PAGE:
It is difficult for us to imagine that at the beginning of the 60s of the last century the great Liverpool was in the second division, and occupied the bottom of the table, and the famous Enfield stadium had not been repaired for a long time and was a sad sight. But that was exactly the case when the club was headed by Bill Shankly, who came from the Huddersfield club, also dropped in the second division. Behind Shankly, there was no special coaching experience, he never headed famous clubs, but it was this man who had to raise Liverpool to the first positions of English football, and even with him he first entered the European arena. In addition, Shankly created a special coaching school, preparing his successors, in which the club achieved even more.
Of course, only an extraordinary person with an unbending will could achieve all of this, not to mention the gift of a football coach, who also had an extraordinary, supernatural sense for talented players. As for the will, then the future coach was tempered by life itself from an early age – he was born in Scotland into a poor mining family, where there were 10 children. In a small village, most teenagers had one future in mind — dangerous and hard work in the mines. However, many, driving on the back of the ball, dreamed of becoming professional footballers and avoiding the miner’s fate. Some really succeeded in this – Bill Shankly himself, as well as his four brothers, entered the list of such lucky ones. One of them, Bob Shankly, later also became a coach and headed the club Dundee in his native Scotland.
Bill began his football career with the Scottish clubs Kronberry Eglington and Glenbach Cherripickers, and in 1932, at 18 years of age, he signed a professional contract with the English club Carlisle United. The following year, Shankly moved to Preston North End – the club, famous for the fact that in 1889 he won the first championship of England, and the next season became the champion of the country for the second time. Alas, since then the club from the city of Preston has never again climbed to the first row of the standings, but in 1938 Shankley won with him the FA Cup. It was the second Cup in the history of the club, won 49 years after the first …
Bill Shankly continued to play in Preston after the Second World War, but his football career was already coming to an end. Having completed it in 1949, he immediately became a coach, leading the modest Carlisle United, where he began his football career. Then Shankly coached several more clubs, not stopping anywhere for long, but worked quite successfully. It was Shankly who coached Huddersfield in 1956–1959 and invited 16-year-old Scotsman Denis Law, the future great striker of Manchester United, to this club. Finally, in 1959, Shankly came to Liverpool, replacing the former head coach, former football player of the same club, Phil Taylor. Shankly had to lead Liverpool for 15 years.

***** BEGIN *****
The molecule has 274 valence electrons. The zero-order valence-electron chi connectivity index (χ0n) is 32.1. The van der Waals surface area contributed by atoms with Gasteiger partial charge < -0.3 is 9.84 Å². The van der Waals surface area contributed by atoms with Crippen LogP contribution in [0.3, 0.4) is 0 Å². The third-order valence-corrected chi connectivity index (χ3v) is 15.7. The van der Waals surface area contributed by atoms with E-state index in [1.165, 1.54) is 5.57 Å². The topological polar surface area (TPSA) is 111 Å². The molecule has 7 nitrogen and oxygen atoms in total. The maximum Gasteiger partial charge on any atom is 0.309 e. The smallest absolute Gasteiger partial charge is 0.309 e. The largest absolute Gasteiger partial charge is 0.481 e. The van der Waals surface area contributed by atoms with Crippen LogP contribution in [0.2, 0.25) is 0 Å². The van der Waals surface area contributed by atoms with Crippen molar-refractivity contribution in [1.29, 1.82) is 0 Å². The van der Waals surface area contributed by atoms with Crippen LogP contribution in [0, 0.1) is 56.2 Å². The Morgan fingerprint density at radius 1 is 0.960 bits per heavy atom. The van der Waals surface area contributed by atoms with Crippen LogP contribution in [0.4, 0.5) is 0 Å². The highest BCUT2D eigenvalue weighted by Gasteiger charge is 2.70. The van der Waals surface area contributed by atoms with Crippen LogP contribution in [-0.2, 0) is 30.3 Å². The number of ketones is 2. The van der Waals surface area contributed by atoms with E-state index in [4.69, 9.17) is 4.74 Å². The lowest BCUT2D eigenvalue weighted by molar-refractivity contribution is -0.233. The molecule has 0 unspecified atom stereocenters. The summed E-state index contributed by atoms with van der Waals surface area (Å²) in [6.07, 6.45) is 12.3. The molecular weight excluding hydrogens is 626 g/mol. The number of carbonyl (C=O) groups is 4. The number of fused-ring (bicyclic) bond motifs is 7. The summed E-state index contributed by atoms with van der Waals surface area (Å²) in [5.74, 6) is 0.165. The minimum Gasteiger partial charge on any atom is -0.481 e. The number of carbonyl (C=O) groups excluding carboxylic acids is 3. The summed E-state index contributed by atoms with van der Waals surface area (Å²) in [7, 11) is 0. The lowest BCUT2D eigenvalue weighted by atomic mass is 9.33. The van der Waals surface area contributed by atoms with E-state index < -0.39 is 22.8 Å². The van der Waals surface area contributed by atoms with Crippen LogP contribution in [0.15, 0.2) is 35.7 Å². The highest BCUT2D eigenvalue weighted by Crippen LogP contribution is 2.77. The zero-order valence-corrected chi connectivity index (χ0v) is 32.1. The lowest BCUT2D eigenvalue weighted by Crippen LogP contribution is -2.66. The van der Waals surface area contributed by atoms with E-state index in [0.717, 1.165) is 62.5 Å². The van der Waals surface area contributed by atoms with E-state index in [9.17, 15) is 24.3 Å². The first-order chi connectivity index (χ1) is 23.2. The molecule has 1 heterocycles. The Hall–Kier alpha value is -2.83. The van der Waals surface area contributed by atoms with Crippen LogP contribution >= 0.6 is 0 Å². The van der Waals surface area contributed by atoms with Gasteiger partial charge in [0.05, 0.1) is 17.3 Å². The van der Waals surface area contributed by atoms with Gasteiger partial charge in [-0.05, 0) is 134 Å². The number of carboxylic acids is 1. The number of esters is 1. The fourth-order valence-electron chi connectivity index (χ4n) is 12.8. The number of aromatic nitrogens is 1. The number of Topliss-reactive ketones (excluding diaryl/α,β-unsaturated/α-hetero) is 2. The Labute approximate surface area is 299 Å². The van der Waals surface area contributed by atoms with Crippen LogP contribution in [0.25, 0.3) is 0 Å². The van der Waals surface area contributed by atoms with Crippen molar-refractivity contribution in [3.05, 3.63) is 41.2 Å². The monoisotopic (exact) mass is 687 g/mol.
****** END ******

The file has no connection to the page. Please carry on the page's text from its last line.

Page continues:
The Liverpool case was then unimportant. Phil Taylor for 3 years of work could not return the club to the top division. The fans of Liverpool were despondent, the stands of Anfield at the second division matches were never completely filled. The club had a weak composition, the training fields were not maintained in proper condition.
The only ones who rated Shanklyi positively were the assistants of the former chief Phil Taylor. These included Bob Paisley, a former Liverpool footballer who ended his playing career in 1954, and Joe Fagan. He was a former Manchester City football player who had time to work on second coaching roles at Rochdale before Liverpool. Shankly also worked in close contact with these people. Subsequently, the coaching staff Schenkley dubbed the “Boot Room” (Boot Room) – by the name of the room at “Enfield”, where boots and other football equipment were kept.
It was here that the head coach preferred to work with his assistants, making plans for games and solving many other issues. Here, the coaching staff was going after the matches, discussing the details of the game over a cup of tea or other drinks. And indeed, one of the main merits of Bill Shankly was that he created in the club an almost homely atmosphere of friendliness and special devotion to the club – both in the coaching council and among football players.
The composition of the team, however, had to be seriously updated, and the first successes did not come immediately. Only in the season of 1961-1962, in the third year of Shankly’s work, did Liverpool become the champion of the second division. The season of 1962-1963 made the fans pretty worried: the team for the first time after a long break, played in the first division. The first match against Blackpool, played at home, Liverpool lost – 1: 2. In November, the club was in 19th place, but then scored 9 victories in a row and eventually ended the season in 5th place. And next season, in the spring of 1964, Liverpool became the champion of England.